It was a cracker of a Diwali. Fuel prices which had taken off like a rocket in the days preceding Diwali, burst into stars (of the economy) and came down in a shower of sparkles along with excise and vat rates and helped us take our eyes off our wallets – just for a little while. It was Kaizen (Japanese for just-in-time) at its best and a true eco-friendly cracker. The savings were spent on crackers as Delhi’s API shows!
Heard of Newtons Laws? Not a science student? Not a law student? That’s good because they are complex formulae that straddle both disciplines in contravention of its own theory.
The first law – the law of inertia – says that when all forces acting on an object are balanced, then it will remain stationary – at rest or inert. Like all of us were as the fuel prices remained reasonably stable.
Then the second law kicks in! Newton’s second law of motion can be formally stated as follows: The acceleration of an object as produced by a net force is directly proportional to the magnitude of the net force, in the same direction as the net force, and inversely proportional to the mass of the object. In a nutshell, a mass will remain at rest if there is no external force or the forces are balanced; if a force is exerted on it, it will move in the direction of that force! what goes up must come down and this is because of an external force.
This happened when the economy began to tip over and the vocal protests became both loud and clear and as Tim Clancy says – a clear and present danger! Statistics have it, that if taxes had not been raised to the level before they were brought down marginally, the prices of petrol and diesel would have been Rs: 66 and Rs: 55, given the current prices of international crude and the ”cost-plus” cost of Production formula of OEM’s. But again, like the ECG, it’s not the flat line that keeps us alive, but one that goes up and down constantly; isn’t it? and it’s always the fattened lamb that is chosen for slaughter!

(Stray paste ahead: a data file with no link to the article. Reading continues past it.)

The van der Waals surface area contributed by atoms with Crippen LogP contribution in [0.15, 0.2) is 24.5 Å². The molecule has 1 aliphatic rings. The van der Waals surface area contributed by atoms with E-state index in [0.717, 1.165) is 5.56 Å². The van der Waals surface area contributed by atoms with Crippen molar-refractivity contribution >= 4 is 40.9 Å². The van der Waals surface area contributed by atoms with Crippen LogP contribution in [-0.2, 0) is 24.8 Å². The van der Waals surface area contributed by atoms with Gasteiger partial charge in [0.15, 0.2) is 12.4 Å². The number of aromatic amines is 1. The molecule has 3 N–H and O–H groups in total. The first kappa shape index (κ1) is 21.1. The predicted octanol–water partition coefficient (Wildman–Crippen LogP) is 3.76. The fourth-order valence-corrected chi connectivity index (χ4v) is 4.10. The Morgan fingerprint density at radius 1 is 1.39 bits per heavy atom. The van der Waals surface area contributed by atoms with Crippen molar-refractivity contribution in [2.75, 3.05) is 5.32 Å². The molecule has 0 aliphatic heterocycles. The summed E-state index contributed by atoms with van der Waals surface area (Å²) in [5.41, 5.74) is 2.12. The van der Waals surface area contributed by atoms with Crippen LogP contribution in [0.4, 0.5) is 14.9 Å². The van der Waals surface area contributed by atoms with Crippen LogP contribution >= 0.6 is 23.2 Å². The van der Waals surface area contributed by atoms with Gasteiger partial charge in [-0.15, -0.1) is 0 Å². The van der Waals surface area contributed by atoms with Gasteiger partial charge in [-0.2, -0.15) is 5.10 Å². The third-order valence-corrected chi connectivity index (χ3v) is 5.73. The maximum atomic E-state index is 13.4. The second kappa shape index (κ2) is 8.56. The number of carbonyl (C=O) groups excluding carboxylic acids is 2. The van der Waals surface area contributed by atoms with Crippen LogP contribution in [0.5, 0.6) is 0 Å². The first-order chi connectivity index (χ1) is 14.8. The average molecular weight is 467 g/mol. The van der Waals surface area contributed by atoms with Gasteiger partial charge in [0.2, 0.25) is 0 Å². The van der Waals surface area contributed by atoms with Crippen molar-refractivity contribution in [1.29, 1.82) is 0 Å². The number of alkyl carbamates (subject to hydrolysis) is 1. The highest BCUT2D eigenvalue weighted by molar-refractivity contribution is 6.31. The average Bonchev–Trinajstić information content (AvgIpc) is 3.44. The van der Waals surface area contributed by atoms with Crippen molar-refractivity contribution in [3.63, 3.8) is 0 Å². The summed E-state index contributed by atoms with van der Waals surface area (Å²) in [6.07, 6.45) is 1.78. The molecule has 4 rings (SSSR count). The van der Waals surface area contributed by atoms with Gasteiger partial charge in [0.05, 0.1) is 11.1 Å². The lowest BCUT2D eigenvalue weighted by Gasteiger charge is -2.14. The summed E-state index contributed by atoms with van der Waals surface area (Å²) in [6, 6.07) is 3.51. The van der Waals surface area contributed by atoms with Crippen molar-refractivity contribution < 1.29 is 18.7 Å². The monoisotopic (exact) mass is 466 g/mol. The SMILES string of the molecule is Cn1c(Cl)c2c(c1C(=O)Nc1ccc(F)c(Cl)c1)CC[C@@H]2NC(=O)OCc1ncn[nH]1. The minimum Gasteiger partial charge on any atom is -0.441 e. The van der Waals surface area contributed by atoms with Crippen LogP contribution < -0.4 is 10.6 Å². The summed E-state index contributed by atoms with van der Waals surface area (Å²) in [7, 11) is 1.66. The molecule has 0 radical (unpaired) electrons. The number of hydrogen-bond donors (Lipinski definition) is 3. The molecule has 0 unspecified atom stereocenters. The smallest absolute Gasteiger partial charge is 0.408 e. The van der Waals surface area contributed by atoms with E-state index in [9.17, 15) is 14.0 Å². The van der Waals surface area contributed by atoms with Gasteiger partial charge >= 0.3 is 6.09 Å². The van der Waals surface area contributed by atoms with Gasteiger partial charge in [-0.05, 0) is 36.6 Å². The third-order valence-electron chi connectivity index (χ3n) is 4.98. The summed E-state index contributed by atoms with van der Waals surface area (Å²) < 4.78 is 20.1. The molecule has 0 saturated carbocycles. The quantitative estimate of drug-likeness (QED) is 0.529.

A similar gift at Christmas could speed up consumption, the basis of any economic growth according to great economists – Travel, fruits and vegetables would be cheaper and would fly off the shelves and be replaced equally quickly – the circle of life would then be complete. There is no difference between presenting a gift or gifting a present in acknowledgment of some special occasion, achievement, gesture, festival, etc. … so, we can still hope.
Hope lies eternal. Here, please note that “lies” is used in the verb and not adjective form. Sticking with Wren, Martin, and Oxford, the Dictionary has it that the nouns gift and present are synonymous in their meanings referring to something that is thoughtfully given to someone without the expectation of return. Without expectation of return is key… But I know and you know what happens at festivals. I give a gift of dry fruits and/or cake to the neighbor – this after seeing what the neighbor has given me! He passes it on as his gift to his neighbor as his gift. So a return is expected, always! Let me be clear – his includes her too. Nowadays though, her does not include his!
There is much debate about the use of Crackers and their significance during Diwali. Diwali is all about the light that dispels darkness (in our and others’ lives through us). For the rest leave it up to the various ESCOMS! So, if a cracker brings a burst of light into our lives even for a moment, it’s in the spirit of the festival. Nothing wrong. In fact, it’s the triumph of the good over the bad evil of silence and darkness.